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Report for KANI filters / Photographer Mr.Mark Thorpe

November 4, 2018

I started out on my imaging career as an underwater cameraman. Long story short I had started work as a SCUBA Diving facility videographer initially in the Canary Islands off of Africa’s North West Coast and ended up living in the Islands of Micronesia from 2001 onward.

 

 

 Fig 1.Pushing Glass in South Africa filming Tiger Sharks for National Geographic

 

I would dabble in still imaging but only on land at that time as for me underwater imaging needed to move, it had to have that fluidity of the Ocean. Underwater still photography, in my mind, couldn’t convey the magic as well as video could. Sublime movements of a Giant Manta Ray as it glides inches overhead, blocking out the sun. Or the reactionary movements one has when the air cavities within your body is invaded with the penetrating sonar of an inquisitive Sperm Whale. Still motion imaging for me couldn’t catch that, that and a myriad other scenarios.

If there has been one staple element in my life it has been the Ocean. I grew up along the South Coast of the UK as a child, many days spent at the beaches around my hometown of Bournemouth. I had long been captivated by it, its movements, its rage, its tranquility. There’s something about the qualities of movement of any body of water that can lend itself beautifully to landscape photography.

Eddies around the base of a rock in a fast flowing river, the actions of a wave receding along a high shoreline, the maelstrom of energy and ripples as waves crash over a rocky shoreline, but how to best capture them photographically?

I’ll have to admit, my first foray into filter use simply revolved around purchasing the ‘super stopper’ filters, those ND Filters so dense that they would allow for a reduction of 6, 10 and 15 stops of light. As a result I could then lengthen my shutter to emphasize the movement of the Ocean or a flowing river in the middle of a sunny day with the sun at its peak. I would chip away at both ends of the balance insofar as opening my aperture to such a level that would still allow me to lengthen my shutter speed so as to introduce motion blur into the feel of the shot.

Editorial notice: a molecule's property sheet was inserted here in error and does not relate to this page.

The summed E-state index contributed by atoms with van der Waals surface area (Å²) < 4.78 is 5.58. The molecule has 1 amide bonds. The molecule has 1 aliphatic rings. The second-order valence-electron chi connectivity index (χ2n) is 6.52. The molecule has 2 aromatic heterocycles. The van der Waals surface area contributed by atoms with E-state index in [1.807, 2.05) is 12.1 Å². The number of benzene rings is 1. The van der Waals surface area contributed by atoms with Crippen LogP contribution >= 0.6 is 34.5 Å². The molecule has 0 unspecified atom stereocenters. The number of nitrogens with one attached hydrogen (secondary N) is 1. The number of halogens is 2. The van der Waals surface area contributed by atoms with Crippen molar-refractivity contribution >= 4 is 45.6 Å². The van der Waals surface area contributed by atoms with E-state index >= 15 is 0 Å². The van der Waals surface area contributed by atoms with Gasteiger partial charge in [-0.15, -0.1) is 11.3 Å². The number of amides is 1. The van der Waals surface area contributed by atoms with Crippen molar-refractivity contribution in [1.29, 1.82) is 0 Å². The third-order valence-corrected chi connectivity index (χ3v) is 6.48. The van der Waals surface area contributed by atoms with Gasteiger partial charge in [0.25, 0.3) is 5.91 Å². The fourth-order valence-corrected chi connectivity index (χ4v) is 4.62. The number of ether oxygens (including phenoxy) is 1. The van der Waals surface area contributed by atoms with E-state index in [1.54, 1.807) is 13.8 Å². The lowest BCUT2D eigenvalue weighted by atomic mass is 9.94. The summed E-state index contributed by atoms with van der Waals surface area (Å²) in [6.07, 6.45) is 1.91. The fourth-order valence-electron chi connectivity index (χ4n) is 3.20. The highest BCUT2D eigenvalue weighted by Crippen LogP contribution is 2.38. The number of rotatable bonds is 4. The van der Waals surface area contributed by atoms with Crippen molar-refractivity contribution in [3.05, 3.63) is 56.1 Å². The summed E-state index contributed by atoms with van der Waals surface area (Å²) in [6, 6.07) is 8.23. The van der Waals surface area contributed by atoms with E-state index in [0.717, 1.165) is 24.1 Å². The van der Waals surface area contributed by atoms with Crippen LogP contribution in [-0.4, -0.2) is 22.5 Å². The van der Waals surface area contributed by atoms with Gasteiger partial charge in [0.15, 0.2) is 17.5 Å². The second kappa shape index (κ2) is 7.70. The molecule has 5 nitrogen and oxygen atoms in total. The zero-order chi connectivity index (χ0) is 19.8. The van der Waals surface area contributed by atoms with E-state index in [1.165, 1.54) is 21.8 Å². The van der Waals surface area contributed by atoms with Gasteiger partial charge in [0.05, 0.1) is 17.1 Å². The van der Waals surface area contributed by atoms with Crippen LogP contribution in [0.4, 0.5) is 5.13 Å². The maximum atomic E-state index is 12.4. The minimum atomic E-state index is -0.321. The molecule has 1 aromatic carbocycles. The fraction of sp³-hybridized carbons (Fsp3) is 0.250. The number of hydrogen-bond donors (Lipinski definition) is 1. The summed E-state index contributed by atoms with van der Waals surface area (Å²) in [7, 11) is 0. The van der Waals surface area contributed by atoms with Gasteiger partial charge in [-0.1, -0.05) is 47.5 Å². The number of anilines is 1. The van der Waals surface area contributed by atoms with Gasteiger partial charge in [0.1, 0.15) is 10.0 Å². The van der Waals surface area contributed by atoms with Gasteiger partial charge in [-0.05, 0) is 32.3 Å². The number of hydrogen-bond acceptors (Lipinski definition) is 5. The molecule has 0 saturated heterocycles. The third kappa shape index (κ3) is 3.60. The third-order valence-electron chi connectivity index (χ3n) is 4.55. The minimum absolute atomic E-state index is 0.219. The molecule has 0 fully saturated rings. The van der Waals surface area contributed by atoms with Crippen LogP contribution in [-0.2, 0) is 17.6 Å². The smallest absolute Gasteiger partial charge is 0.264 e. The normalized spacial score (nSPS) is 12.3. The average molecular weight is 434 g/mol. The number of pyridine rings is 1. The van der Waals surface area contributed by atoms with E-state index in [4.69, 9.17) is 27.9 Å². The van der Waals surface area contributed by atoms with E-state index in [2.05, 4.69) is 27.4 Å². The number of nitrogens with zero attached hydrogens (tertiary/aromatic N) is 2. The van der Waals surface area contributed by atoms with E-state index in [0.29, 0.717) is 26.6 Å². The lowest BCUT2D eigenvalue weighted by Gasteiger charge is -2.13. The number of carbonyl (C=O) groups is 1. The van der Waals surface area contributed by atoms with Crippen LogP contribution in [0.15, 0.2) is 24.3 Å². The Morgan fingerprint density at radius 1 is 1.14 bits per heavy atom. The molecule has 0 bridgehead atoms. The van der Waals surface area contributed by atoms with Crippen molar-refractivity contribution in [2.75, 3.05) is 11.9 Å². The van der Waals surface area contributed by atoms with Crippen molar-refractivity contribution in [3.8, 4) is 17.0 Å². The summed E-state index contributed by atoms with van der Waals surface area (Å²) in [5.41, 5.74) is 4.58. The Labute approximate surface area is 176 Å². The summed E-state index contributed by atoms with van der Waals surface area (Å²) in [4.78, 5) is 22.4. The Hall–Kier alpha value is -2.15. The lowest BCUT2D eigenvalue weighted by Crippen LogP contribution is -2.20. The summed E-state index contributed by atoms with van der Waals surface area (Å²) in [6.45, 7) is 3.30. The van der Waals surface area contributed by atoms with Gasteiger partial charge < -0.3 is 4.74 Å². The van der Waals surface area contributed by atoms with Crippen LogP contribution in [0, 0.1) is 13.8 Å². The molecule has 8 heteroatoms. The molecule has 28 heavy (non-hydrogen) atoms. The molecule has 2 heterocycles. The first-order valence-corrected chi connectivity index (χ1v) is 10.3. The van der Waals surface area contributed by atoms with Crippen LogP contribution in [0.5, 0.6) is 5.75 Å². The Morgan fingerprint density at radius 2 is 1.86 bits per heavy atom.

Fig2. ND1000 in the early evening allowed for this 5min shutter to calm a truly rough Ocean. – Mermaid Grotto, Okinawa, Japan – ND1000 + Soft GND0.9

 

As with all forms of imaging the shooter is always looking for the best way to hone in on the ‘vibe’ or ‘look’ that they feel best signifies their work. For me I soon got out of the desire to simply place an ND1000 on everything as was the temptation at the start of my filtered journey.

I soon found that the same look, especially when dealing with a scene that relied heavily on a liquid or cloud element rapidly adopted a catalyst vibe, one that I was starting to grow less and less fond of.

 

 

 

 

 Fig3.Different Coloration but the same technique, the silky water effect, for me, gets old, quick.

 

As with my Video days I always look for a way to get a sense of motion in my imagery. I’ve found with landscape imaging, given that I tend to favor compositions that feature some form of water subject, Ocean or River, that that is best accomplished with a shutter speed of around 1.6sec.

 

Thus my Filter selection these days tends to center around reverse engineering what is needed to accomplish a range of shutter speeds from between 0.8sec through to 1.6sec. I find any longer than that and the look of the water starts to loose texture, it tends to start smoothing out, the initial steps of silkiness perhaps?

 

 

 

 

 Fig4. A 1.6sec shutter speed allows just the right amount of motion blur in the moving liquid so as to convey a fluid dynamic.